Definition - What does Cool-Climate Chardonnay mean?
Chardonnay wine reaches its potential in cooler climates due to the fact that colder temperatures produce a crisp, freshness to the wine. Chardonnays grown at lower temperatures will produce a bright, tart taste while slightly higher (but still cool) temperatures will produce a more citrusy, sweet taste. The highest quality cool-climate regions for chardonnay typically include the northwestern part of the United States (California, Oregon and Washington), the Burgundy region of France, Argentinian foothills, the pacific coast of Chile, South Africa and Australia.
WineFrog explains Cool-Climate Chardonnay
The cool-climate chardonnays have a refreshing acidity and and green fruit or apple flavor resembling Old World wines with low alcohol content. These wines are usually produced near coastlines, in high altitudes or mountainous regions and in the Northern hemispheres or low Southern hemispheres. The challenges with growing these grapes in cold climates can be getting them to maturity at the right time, waiting for the acidity to fall and avoiding sensitivities to mold in chilly, wet areas.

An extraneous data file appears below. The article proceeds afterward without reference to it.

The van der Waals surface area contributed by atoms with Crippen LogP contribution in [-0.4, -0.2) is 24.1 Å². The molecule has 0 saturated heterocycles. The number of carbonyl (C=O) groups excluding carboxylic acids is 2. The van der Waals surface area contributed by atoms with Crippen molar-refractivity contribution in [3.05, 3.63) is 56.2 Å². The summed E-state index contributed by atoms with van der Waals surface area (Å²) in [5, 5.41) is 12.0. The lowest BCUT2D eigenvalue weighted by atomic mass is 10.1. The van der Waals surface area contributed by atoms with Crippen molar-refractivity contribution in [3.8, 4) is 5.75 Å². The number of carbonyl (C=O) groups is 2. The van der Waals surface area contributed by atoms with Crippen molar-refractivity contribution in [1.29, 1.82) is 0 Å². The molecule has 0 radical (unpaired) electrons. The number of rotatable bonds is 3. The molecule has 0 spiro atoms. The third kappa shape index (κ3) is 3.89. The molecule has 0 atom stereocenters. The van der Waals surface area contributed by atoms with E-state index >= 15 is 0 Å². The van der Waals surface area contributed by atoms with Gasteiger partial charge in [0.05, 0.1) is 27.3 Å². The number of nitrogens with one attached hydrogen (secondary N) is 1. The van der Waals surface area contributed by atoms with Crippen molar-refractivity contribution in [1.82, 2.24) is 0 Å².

The wide variety of regions produces many different characteristics in the wine such as, ripe citrus fruits (lemon, pear, apple) in Burgundy or Ontario or a steely character with stone fruit flavors found in Oregon. Their character and taste depend mostly on the type of cold they are exposed to like wind or water and the soil/vine relationship. These wines pair well with almost all foods due to their creamy depths and are best served slightly chilled.